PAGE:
It is the responsibility of the Second Assistant Engineer to ensure that the fire room, boilers, and ancillary equipment and machinery (which may include UNREP cargo systems) are properly operated, maintained, and kept in proper working condition. He works under the supervision of the second engineer. He is responsible for monitoring all pump lines, the provision reefer, the emergency pump lines, as well as the ship's spares and stocks.
In addition, he is in charge of fuel use.
In the merchant navy, a Fourth Engineer, sometimes known as a Third Assistant Engineer, is an engine officer who is a member of the engine department on a ship. On each ship, the general responsibilities of a third assistant engineer vary from one another.
The Fourth Engineer is in charge of regulating the primary propulsion systems, the water systems, and any other systems that may be assigned to them by the higher-ranking officers in the chain of command.
He is in charge of keeping the plant running, with the command being handed down and responsibility distributed by the person who is on the watch at any given time. It is expected that they will be proficient in a wide range of sectors, including HVAC (heating and ventilation), electronics, Shipboard medical, and the operation of both steam and diesel-driven facilities. The fourth Engineer is expected to handle work in all areas of the ship as they become available, regardless of their location.
The fifth engineer is directly under the guidance of the second engineer onboard and is typically tasked with a variety of activities in accordance with the job schedule that has been established. He is a trainee, and his primary responsibilities are to learn new things.
The following are the responsibilities that the fifth engineer must satisfy:
A chief cook is a senior crewmember who works in the steward's department of a merchant ship and is not licensed in any way. His responsibilities include preparing meals for the crew and passengers.
According to the size of the ship and the number of crew members, the head cook may be assisted by an assistant cook to help with the various tasks.
Unless the Chief Steward permits specific alterations or substitutions, the Chief Cook is responsible for ensuring that the authorized menu is rigorously adhered to and that the food is prepared in accordance with the approved recipes. During his time in the galley, he inspects the equipment that is required to maintain the ship clean and free of contamination.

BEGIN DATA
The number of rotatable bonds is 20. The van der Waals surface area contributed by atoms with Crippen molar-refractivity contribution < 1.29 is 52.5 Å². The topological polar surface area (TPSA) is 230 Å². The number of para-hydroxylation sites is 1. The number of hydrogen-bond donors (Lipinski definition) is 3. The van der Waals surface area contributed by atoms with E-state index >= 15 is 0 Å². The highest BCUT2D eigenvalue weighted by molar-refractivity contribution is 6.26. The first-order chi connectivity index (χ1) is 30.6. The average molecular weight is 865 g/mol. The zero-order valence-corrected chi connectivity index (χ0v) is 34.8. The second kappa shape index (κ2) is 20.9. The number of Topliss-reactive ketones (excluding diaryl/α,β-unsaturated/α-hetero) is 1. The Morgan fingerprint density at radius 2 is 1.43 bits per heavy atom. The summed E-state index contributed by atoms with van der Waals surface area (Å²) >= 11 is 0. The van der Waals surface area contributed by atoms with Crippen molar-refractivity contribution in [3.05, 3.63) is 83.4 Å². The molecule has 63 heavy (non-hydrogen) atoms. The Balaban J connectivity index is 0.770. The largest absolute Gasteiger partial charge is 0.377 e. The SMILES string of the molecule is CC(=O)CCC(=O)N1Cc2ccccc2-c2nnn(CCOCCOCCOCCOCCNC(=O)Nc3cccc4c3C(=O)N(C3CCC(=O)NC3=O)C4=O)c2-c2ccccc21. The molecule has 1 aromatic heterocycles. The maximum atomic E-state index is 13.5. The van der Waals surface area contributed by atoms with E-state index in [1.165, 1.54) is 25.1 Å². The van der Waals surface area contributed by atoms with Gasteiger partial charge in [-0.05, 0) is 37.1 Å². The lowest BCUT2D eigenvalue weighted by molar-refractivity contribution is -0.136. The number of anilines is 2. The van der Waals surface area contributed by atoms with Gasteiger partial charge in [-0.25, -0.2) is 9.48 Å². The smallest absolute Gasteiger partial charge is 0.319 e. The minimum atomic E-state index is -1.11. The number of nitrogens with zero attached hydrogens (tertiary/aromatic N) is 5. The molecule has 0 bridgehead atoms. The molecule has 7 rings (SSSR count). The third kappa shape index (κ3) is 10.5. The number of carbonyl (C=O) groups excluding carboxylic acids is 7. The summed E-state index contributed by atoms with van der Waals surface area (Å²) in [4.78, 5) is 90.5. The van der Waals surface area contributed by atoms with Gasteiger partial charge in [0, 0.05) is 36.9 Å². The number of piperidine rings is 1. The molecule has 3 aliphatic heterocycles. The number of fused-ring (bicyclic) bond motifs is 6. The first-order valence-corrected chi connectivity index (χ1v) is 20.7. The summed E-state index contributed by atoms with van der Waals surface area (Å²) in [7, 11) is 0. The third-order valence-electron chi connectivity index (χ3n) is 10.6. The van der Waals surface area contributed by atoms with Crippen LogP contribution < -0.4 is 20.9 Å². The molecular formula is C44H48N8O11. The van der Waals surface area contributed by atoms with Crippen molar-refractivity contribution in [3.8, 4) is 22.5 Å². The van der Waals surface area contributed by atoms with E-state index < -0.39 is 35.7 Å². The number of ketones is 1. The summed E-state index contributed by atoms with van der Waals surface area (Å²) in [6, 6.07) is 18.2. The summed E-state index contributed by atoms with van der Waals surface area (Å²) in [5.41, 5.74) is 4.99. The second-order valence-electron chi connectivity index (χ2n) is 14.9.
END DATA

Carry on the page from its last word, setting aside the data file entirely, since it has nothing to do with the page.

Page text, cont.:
As implied by the title, the trainee cook assists the head cook in the preparation of meals and the management of supplies and equipment.
The steward mostly assists the chief cook in the preparation and serving of food to the passengers and crew on board. As part of his responsibilities, he is in charge of sweeping and keeping the officers' living quarters. A steward's responsibilities may include looking after the stores. A steward is responsible for managing the grocery accounts, organizing meal menus, and issuing cost control documents.
So those were the officer-level positions available in the Merchant Navy. In addition, their compensation is relatively considerable. They have a high standard of living. All crew members and officers are provided with complimentary meals onboard, and senior officers are permitted to bring their wives along for the trip.
The ranks in the merchant navy include Captain, Chief Officer, Second Officer, Third Officer, and Deck Cadet on the deck side. While Engine side includes Chief Engineer, Second Engineer, Third Engineer, Fourth Engineer, and Trainee Engineer on a ship.
In the merchant navy, a Second Officer is a licensed officer of the deck department who is overall in charge of navigation.